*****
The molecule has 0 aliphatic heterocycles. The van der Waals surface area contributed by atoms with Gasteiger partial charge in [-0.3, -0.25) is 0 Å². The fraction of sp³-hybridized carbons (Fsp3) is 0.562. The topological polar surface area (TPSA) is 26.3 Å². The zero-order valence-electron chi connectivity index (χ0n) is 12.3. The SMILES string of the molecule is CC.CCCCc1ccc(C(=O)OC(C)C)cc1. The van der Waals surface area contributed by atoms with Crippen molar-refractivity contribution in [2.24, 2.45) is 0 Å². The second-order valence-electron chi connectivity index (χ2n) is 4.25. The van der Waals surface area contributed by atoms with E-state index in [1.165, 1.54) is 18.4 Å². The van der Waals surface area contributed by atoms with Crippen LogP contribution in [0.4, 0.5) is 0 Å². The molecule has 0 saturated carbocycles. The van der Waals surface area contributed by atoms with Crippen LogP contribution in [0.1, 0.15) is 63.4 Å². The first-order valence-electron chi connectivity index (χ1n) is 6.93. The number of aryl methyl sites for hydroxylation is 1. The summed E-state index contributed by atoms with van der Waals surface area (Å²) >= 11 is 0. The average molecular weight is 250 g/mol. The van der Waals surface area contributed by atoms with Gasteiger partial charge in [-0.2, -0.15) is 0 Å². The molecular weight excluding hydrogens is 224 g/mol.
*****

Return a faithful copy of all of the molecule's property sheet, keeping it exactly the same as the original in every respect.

The molecule has 0 aliphatic heterocycles. The van der Waals surface area contributed by atoms with Gasteiger partial charge in [-0.3, -0.25) is 0 Å². The fraction of sp³-hybridized carbons (Fsp3) is 0.562. The topological polar surface area (TPSA) is 26.3 Å². The zero-order valence-electron chi connectivity index (χ0n) is 12.3. The SMILES string of the molecule is CC.CCCCc1ccc(C(=O)OC(C)C)cc1. The van der Waals surface area contributed by atoms with Crippen molar-refractivity contribution in [2.24, 2.45) is 0 Å². The second-order valence-electron chi connectivity index (χ2n) is 4.25. The van der Waals surface area contributed by atoms with E-state index in [1.165, 1.54) is 18.4 Å². The van der Waals surface area contributed by atoms with Crippen LogP contribution in [0.4, 0.5) is 0 Å². The molecule has 0 saturated carbocycles. The van der Waals surface area contributed by atoms with Crippen LogP contribution in [0.1, 0.15) is 63.4 Å². The first-order valence-electron chi connectivity index (χ1n) is 6.93. The number of aryl methyl sites for hydroxylation is 1. The summed E-state index contributed by atoms with van der Waals surface area (Å²) >= 11 is 0. The average molecular weight is 250 g/mol. The van der Waals surface area contributed by atoms with Gasteiger partial charge in [-0.2, -0.15) is 0 Å². The molecular weight excluding hydrogens is 224 g/mol.